Reductio Ad Absurdum: Eternal Copyright Is Crazy... But What About Today's Copyright Term?
from the where's-the-limit dept
But what, I ask, about your great-great-great-grandchildren? What do they get? How can our laws be so heartless as to deny them the benefit of your hard work in the name of some do-gooding concept as the "public good", simply because they were born a mere century and a half after the book was written? After all, when you wrote your book, it sprung from your mind fully-formed, without requiring any inspiration from other creative works – you owe nothing at all to the public. And what would the public do with your book, even if they had it? Most likely, they'd just make it worse.Of course, it's easy to laugh at satire like this... until you remember that some make such arguments seriously. But, similarly, it seems worth recognizing that for most of us, copyright is already effectively eternal. Here in the US nothing has entered the public domain in quite some time and it's questionable if or when anything new will enter the public domain... as most people fully expect Disney to push for another copyright term extension as Mickey Mouse approaches the public domain yet again.
No, it's clear that our current copyright law is inadequate and unfair. We must move to Eternal Copyright – a system where copyright never expires, and a world in which we no longer snatch food out of the mouths of our creators' descendants. With eternal copyright, the knowledge that our great-great-great-grandchildren and beyond will benefit financially from our efforts will no doubt spur us on to achieve greater creative heights than ever seen before.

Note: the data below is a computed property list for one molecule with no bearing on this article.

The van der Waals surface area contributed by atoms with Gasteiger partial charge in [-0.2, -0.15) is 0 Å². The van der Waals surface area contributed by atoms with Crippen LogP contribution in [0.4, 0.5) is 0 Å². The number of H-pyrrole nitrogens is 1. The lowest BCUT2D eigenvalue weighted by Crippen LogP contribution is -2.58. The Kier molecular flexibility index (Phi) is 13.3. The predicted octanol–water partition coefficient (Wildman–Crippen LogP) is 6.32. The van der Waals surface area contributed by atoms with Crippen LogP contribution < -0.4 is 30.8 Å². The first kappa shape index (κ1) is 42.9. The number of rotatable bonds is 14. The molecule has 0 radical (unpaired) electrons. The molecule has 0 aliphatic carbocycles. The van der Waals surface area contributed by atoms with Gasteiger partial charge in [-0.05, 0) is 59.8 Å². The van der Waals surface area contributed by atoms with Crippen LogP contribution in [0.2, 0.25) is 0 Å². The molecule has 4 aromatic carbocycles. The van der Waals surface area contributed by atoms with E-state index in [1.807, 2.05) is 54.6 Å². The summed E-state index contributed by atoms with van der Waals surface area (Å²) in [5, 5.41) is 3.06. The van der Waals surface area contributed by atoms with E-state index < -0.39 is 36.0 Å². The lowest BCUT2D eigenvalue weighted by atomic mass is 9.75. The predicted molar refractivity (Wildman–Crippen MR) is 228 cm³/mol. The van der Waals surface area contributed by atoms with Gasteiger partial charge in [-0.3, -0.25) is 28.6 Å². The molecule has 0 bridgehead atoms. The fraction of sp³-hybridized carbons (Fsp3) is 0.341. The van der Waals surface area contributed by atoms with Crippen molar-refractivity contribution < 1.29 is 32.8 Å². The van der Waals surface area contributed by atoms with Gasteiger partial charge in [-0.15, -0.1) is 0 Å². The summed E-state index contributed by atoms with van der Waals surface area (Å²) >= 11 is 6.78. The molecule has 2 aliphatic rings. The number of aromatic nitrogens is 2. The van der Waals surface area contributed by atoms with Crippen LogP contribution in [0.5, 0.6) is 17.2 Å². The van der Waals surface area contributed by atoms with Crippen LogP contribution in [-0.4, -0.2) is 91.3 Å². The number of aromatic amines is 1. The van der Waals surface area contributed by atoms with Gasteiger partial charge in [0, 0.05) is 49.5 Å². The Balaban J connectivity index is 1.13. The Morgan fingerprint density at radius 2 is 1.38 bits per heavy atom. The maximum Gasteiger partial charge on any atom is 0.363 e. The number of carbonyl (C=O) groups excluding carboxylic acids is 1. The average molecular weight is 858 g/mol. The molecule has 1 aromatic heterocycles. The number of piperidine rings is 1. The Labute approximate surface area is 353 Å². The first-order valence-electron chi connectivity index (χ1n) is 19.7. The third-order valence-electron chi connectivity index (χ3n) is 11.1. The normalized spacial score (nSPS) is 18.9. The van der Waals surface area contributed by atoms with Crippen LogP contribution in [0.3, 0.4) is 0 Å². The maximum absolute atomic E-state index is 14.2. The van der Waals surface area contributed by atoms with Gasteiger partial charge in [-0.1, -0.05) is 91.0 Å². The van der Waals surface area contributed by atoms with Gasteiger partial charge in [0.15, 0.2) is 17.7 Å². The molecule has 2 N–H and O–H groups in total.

However, to make it entirely fair, Eternal Copyright should be retroactively applied so that current generations may benefit from their ancestors' works rather than allowing strangers to rip your inheritance off. Indeed, by what right do Disney and the BBC get to adapt Alice in Wonderland, Sleeping Beauty, and Sherlock without paying the descendants of Lewis Carroll, the Brothers Grimm, and Arthur Conan Doyle?
Of course, there will be some odd effects. For example, the entire Jewish race will do rather well from their eternal copyright in much of the Bible, and Shakespeare's next of kin will receive quite the windfall from the royalties in the thousands of performances and adaptations of his plays – money well earned, I think we can all agree.
So if you laugh at this kind of satire, remember it's this kind of "satire" that we effectively live under today with the existing copyright regime. That is... until lawmakers finally come to their senses over the ridiculous length of copyright today.